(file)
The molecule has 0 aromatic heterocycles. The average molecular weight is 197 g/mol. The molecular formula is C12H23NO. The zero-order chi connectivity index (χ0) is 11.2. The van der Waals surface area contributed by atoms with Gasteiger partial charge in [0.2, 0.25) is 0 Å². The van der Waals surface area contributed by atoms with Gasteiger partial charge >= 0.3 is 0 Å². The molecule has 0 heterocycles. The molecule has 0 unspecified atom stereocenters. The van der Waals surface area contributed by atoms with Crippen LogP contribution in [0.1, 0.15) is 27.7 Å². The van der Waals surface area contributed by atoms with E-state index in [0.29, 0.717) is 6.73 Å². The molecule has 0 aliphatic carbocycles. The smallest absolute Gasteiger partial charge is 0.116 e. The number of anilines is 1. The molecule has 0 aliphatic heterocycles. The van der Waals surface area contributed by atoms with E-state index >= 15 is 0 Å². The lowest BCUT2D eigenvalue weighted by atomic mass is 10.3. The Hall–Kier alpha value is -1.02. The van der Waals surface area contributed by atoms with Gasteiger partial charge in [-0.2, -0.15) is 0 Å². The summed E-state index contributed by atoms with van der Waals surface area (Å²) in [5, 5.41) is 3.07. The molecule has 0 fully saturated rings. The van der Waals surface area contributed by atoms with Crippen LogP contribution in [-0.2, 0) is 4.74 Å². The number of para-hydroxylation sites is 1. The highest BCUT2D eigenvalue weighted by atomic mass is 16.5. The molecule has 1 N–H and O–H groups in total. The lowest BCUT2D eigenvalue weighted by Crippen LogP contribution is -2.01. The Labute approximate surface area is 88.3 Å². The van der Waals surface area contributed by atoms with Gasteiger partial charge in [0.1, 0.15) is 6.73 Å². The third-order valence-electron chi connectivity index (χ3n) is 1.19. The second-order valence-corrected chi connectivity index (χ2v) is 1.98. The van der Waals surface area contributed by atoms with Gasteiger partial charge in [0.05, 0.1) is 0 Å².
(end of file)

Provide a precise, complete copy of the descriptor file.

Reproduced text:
The molecule has 0 aromatic heterocycles. The average molecular weight is 197 g/mol. The molecular formula is C12H23NO. The zero-order chi connectivity index (χ0) is 11.2. The van der Waals surface area contributed by atoms with Gasteiger partial charge in [0.2, 0.25) is 0 Å². The van der Waals surface area contributed by atoms with Gasteiger partial charge >= 0.3 is 0 Å². The molecule has 0 heterocycles. The molecule has 0 unspecified atom stereocenters. The van der Waals surface area contributed by atoms with Crippen LogP contribution in [0.1, 0.15) is 27.7 Å². The van der Waals surface area contributed by atoms with E-state index in [0.29, 0.717) is 6.73 Å². The molecule has 0 aliphatic carbocycles. The smallest absolute Gasteiger partial charge is 0.116 e. The number of anilines is 1. The molecule has 0 aliphatic heterocycles. The van der Waals surface area contributed by atoms with E-state index >= 15 is 0 Å². The lowest BCUT2D eigenvalue weighted by atomic mass is 10.3. The Hall–Kier alpha value is -1.02. The van der Waals surface area contributed by atoms with Gasteiger partial charge in [-0.2, -0.15) is 0 Å². The summed E-state index contributed by atoms with van der Waals surface area (Å²) in [5, 5.41) is 3.07. The molecule has 0 fully saturated rings. The van der Waals surface area contributed by atoms with Crippen LogP contribution in [-0.2, 0) is 4.74 Å². The number of para-hydroxylation sites is 1. The highest BCUT2D eigenvalue weighted by atomic mass is 16.5. The molecule has 1 N–H and O–H groups in total. The lowest BCUT2D eigenvalue weighted by Crippen LogP contribution is -2.01. The Labute approximate surface area is 88.3 Å². The van der Waals surface area contributed by atoms with Gasteiger partial charge in [0.1, 0.15) is 6.73 Å². The third-order valence-electron chi connectivity index (χ3n) is 1.19. The second-order valence-corrected chi connectivity index (χ2v) is 1.98. The van der Waals surface area contributed by atoms with Gasteiger partial charge in [0.05, 0.1) is 0 Å².